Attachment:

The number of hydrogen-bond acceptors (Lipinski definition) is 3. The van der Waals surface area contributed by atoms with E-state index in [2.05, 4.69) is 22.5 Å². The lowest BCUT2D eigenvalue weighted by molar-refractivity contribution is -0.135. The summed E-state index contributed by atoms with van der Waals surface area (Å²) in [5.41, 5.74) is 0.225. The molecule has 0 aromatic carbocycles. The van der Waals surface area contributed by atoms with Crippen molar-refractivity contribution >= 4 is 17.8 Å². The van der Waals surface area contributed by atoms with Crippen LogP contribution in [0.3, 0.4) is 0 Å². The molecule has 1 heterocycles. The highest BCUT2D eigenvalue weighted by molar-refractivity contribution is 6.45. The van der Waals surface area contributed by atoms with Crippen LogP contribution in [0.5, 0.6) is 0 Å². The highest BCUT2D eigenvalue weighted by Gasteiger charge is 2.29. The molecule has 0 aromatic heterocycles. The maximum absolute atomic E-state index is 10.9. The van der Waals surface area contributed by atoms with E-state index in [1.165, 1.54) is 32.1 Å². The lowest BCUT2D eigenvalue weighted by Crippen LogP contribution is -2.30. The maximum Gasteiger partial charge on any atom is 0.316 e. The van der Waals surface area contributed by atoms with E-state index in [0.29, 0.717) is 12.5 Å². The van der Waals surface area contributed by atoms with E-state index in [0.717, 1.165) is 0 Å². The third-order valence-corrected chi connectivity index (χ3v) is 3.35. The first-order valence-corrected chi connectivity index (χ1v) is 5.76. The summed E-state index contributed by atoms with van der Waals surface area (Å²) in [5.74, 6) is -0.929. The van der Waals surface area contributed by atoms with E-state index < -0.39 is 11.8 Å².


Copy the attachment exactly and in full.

The number of hydrogen-bond acceptors (Lipinski definition) is 3. The van der Waals surface area contributed by atoms with E-state index in [2.05, 4.69) is 22.5 Å². The lowest BCUT2D eigenvalue weighted by molar-refractivity contribution is -0.135. The summed E-state index contributed by atoms with van der Waals surface area (Å²) in [5.41, 5.74) is 0.225. The molecule has 0 aromatic carbocycles. The van der Waals surface area contributed by atoms with Crippen molar-refractivity contribution >= 4 is 17.8 Å². The van der Waals surface area contributed by atoms with Crippen LogP contribution in [0.3, 0.4) is 0 Å². The molecule has 1 heterocycles. The highest BCUT2D eigenvalue weighted by molar-refractivity contribution is 6.45. The van der Waals surface area contributed by atoms with Crippen LogP contribution in [0.5, 0.6) is 0 Å². The highest BCUT2D eigenvalue weighted by Gasteiger charge is 2.29. The molecule has 0 aromatic heterocycles. The maximum absolute atomic E-state index is 10.9. The van der Waals surface area contributed by atoms with E-state index in [1.165, 1.54) is 32.1 Å². The lowest BCUT2D eigenvalue weighted by Crippen LogP contribution is -2.30. The maximum Gasteiger partial charge on any atom is 0.316 e. The van der Waals surface area contributed by atoms with E-state index in [0.29, 0.717) is 12.5 Å². The van der Waals surface area contributed by atoms with E-state index in [0.717, 1.165) is 0 Å². The third-order valence-corrected chi connectivity index (χ3v) is 3.35. The first-order valence-corrected chi connectivity index (χ1v) is 5.76. The summed E-state index contributed by atoms with van der Waals surface area (Å²) in [5.74, 6) is -0.929. The van der Waals surface area contributed by atoms with E-state index < -0.39 is 11.8 Å².